O, Wert Thou in the Cauld Blast

O, Wert Thou in the Cauld Blast
Oh wert thou in the cauld blast,
    On yonder lea, on yonder lea;
My plaidie to the angry airt,
    I’d shelter thee, I’d shelter thee:
Or did Misfortune’s bitter storms
    Around thee blaw, around thee blaw,
Thy bield should be my bosom,
    To share it a’, to share it a’.

Or were I in the wildest waste,
    Sae black and bare, sae black and bare,
The desert were a Paradise,
    If thou wert there, if thou wert there.
Or were I monarch o' the globe,
    Wi' thee to reign, wi' thee to reign;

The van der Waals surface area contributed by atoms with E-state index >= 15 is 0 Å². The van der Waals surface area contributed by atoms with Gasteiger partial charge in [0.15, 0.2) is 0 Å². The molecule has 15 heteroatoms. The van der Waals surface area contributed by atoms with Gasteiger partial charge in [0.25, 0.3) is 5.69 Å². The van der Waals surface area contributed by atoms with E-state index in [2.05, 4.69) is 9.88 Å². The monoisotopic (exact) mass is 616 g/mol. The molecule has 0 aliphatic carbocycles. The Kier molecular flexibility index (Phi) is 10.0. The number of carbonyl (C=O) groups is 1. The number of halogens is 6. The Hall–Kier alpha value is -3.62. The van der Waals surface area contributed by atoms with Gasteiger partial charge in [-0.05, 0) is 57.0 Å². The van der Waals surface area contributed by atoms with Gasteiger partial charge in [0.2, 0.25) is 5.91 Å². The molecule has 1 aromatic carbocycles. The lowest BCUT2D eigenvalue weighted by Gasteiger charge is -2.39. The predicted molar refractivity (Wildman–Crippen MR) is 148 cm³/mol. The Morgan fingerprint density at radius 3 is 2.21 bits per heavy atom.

The brightest jewel in my crown
   Wad be my queen, wad be my queen.

Robert Burns

from The Canongate Burns: the complete poems and songs of Robert Burns (Canongate, 2001). Originally published posthumously in Currie, 1800. 

Robert Burns

If ever a poet understood the character of his nation, he was Robert Burns. The language he was most fluent in wasn’t so much Scots or English – it was the language of the heart. All too human in his personal life, he carried that humanity over onto the page. Nothing was too small or too large to escape his notice, from a mouse in the mud to God in his heavens. A poet for all seasons, Burns speaks to all, soul to soul.

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